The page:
My protagonist’s name is Victoria. Before that she was Kate. But she isn’t either one of those and in the back of my mind I have known that I will change her name. When the time comes. I realise now that time was at the beginning. The relationship between myself and this character is crucial to her story and I have been keeping her at bay, at arms length by not giving her her ‘real’ name.

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Not to get all Shakespearian but a rose by any  other name is still a rose, right? Still as beautiful and fragrant? This might be true for the rose but to hark back to my original question – do names have an effect on how we see people, read characters or even write them? I believe so.

Look at the names of past fictional heroines – Emma, Elizabeth, Jane, Anna…these names still invoke ideas of old fashioned feminine strength and at least internal beauty. So how to choose the right name for my character? A baby name book? Go through the alphabet? Is she like someone I know? I haven’t had this problem in the past but I know that this time round I have to get it right.

Let me know if you suffer the same problem, or maybe you find it easy? Well, I am off to find my protagonist’s forever name. Wish me luck.

Everything I write is s**t

I am currently going through the ‘everything I write is s**t’ phase, and that includes stories I have had published. I mean, what would they know?

This phase leads to the ‘why am I even bothering’ stage, hand in hand with the ‘I am wasting my time’ phase. Sound familiar?

What sets this in motion? Procrastination? Reading something awesome and profound by a fellow writer that we know we will never emulate? The phases of the moon? Or just a general dip in our biorhythms; a funk? If I had the answer I could probably write a book on it.

So what to do?

pexels-photo-47444For starters, get up and stop sulking. Next, move away from that computer and note book! Now, set yourself a task you know is achievable and /or short. Like doing the dishes, or going for a walk. Load the washing  machine or read a chapter of your favourite book. Weed the path. Whatever it is finish it. Achievement!

Now, tell yourself you can write. You are a writer. I. CAN’T. HEAR. YOU. That’s better. You are one of a big wonderful group of writers who go through this same phase over and over again.

Self doubt is a kicker. It sneaks up on  us when we least expect it and we let it in. And it wants to stay. Don’t let it. Kick it back. In fact, kick it out. It will come back, like the proverbial bad penny, but next time you will be prepared; you will shut the door in it’s face before it gets the whole foot in.

In a timely moment before I was ready to post this, I read Charlotte Wood’s article in The Australian, written after she was awarded the Stella Prize 2016 for her novel The Natural Way of Things. She writes of almost giving up because no one would want to read it. And why and how she didn’t give up. So glad she didn’t.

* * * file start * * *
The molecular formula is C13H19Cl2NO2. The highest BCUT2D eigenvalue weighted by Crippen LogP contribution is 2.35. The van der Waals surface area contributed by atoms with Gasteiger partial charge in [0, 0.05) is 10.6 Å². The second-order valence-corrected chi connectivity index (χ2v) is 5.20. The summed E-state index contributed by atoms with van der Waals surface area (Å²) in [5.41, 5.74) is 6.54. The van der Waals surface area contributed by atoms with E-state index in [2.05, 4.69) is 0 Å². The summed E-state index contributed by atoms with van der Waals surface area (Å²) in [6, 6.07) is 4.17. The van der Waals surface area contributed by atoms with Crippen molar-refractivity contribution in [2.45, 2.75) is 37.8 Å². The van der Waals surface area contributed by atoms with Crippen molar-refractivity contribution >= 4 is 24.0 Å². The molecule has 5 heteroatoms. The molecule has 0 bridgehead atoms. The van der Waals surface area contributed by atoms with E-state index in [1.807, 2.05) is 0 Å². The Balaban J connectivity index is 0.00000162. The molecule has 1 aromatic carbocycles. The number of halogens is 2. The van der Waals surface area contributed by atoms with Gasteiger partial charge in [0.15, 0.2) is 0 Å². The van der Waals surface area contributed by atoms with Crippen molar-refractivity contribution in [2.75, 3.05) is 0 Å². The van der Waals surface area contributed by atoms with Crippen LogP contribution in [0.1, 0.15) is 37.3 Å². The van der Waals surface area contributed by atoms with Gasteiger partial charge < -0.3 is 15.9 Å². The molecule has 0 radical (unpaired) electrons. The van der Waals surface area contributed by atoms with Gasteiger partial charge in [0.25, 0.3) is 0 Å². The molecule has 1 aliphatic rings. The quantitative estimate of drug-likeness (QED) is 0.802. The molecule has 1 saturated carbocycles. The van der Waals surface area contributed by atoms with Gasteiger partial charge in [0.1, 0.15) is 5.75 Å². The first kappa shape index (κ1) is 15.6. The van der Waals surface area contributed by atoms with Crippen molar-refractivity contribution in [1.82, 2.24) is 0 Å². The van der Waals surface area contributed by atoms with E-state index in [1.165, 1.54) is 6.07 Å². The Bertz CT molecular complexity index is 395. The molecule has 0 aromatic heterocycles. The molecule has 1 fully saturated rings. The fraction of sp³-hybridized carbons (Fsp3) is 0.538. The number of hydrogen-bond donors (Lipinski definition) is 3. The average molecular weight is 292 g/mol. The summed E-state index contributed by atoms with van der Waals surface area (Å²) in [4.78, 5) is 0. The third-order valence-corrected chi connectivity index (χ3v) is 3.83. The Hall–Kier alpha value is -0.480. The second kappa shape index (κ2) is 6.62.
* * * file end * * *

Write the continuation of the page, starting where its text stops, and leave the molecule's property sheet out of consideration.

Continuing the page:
Point of View – which is best?

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Recently I submitted a brief breakdown of scenes of the first chapter of my WIP. While the feedback was great, it was pointed out that not all scenes were in the Protagonist’s Point of View. The feedback went on to explain that it is more difficult to write from a multiple POV. The risk is that the reader may no longer relate to the protagonist, and indeed might lose any empathy for this character. This is especially difficult for a novice writer and I might want to rethink the scenes in question.

This was sage advice, however I had not deliberately set out to write this way, in fact I did not realize I had until then. Naturally I was concerned but as I read through my scenes and placed them in the big picture of my story, I began to wonder if they shouldn’t stay. In this novel I include several characters whose lives interact with both the protagonist and antagonist. Their own stories play out around these two. My challenge then is to keep to the rules of this POV and not confuse or bore the readers.

What to do? So off to the bookshelf to dust off the books on writing, and of course to the trusty Internet to seek answers, the rules… and maybe justification. There are many and varied websites and one I found particularly helpful is http://www.scribophile.com and of course I also checked in with Orson Scott Card, author of Characters & Viewpoint.

Nowhere did I find a commandment telling me Thou shall not write multiple third person POV because you are a novice writer. But I did find rules so I don’t stuff it up.

Salient Points

  • Multiple POV provides the ability to be inside each character’s head, to grow that character and for the reader to get intimate with that character
  • Not all of the characters need their own scene
  • The writer can build suspense by revealing something the protagonist doesn’t know, like watching the teenager about to walk through the door and we know the crazy guy with the chainsaw is waiting on the other side.
  • Rule of thumb – stick to one POV per scene, don’t head-hop by mistake – the writer must stay in the one character’s head for the whole scene.

So I guess my research has validated my subconscious choice, but will this prove to be my downfall when it comes to publishing my novel? Stay tuned.

@paulinewrites